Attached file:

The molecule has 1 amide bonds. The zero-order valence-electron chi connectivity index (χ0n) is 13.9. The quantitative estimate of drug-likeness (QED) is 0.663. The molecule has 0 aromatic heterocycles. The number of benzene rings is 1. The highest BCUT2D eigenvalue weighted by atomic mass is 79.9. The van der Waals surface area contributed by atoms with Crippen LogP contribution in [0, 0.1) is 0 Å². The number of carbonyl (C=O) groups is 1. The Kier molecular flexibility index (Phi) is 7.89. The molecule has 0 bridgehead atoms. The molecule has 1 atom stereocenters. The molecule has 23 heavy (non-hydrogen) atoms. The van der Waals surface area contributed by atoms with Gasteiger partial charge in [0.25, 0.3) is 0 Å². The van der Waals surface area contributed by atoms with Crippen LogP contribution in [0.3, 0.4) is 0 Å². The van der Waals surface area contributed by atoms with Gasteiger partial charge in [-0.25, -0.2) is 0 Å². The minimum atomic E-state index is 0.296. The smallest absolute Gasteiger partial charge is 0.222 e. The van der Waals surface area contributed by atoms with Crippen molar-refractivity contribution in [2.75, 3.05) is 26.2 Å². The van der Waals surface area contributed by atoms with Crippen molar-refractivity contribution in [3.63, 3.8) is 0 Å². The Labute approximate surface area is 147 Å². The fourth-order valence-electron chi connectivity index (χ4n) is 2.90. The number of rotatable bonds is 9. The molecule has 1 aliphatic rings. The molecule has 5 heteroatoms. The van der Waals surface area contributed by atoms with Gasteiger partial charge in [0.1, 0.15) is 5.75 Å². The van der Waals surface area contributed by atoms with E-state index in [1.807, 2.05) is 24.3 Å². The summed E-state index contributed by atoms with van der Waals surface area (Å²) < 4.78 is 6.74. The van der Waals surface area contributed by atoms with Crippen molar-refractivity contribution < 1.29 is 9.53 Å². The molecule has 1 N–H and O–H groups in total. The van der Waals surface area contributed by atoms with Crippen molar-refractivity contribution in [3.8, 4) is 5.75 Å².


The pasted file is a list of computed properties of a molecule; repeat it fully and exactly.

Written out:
The molecule has 1 amide bonds. The zero-order valence-electron chi connectivity index (χ0n) is 13.9. The quantitative estimate of drug-likeness (QED) is 0.663. The molecule has 0 aromatic heterocycles. The number of benzene rings is 1. The highest BCUT2D eigenvalue weighted by atomic mass is 79.9. The van der Waals surface area contributed by atoms with Crippen LogP contribution in [0, 0.1) is 0 Å². The number of carbonyl (C=O) groups is 1. The Kier molecular flexibility index (Phi) is 7.89. The molecule has 0 bridgehead atoms. The molecule has 1 atom stereocenters. The molecule has 23 heavy (non-hydrogen) atoms. The van der Waals surface area contributed by atoms with Gasteiger partial charge in [0.25, 0.3) is 0 Å². The van der Waals surface area contributed by atoms with Crippen LogP contribution in [0.3, 0.4) is 0 Å². The van der Waals surface area contributed by atoms with Gasteiger partial charge in [-0.25, -0.2) is 0 Å². The minimum atomic E-state index is 0.296. The smallest absolute Gasteiger partial charge is 0.222 e. The van der Waals surface area contributed by atoms with Crippen molar-refractivity contribution in [2.75, 3.05) is 26.2 Å². The van der Waals surface area contributed by atoms with Crippen molar-refractivity contribution in [3.63, 3.8) is 0 Å². The Labute approximate surface area is 147 Å². The fourth-order valence-electron chi connectivity index (χ4n) is 2.90. The number of rotatable bonds is 9. The molecule has 1 aliphatic rings. The molecule has 5 heteroatoms. The van der Waals surface area contributed by atoms with Gasteiger partial charge in [0.1, 0.15) is 5.75 Å². The van der Waals surface area contributed by atoms with E-state index in [1.807, 2.05) is 24.3 Å². The summed E-state index contributed by atoms with van der Waals surface area (Å²) < 4.78 is 6.74. The van der Waals surface area contributed by atoms with Crippen molar-refractivity contribution < 1.29 is 9.53 Å². The molecule has 1 N–H and O–H groups in total. The van der Waals surface area contributed by atoms with Crippen molar-refractivity contribution in [3.8, 4) is 5.75 Å².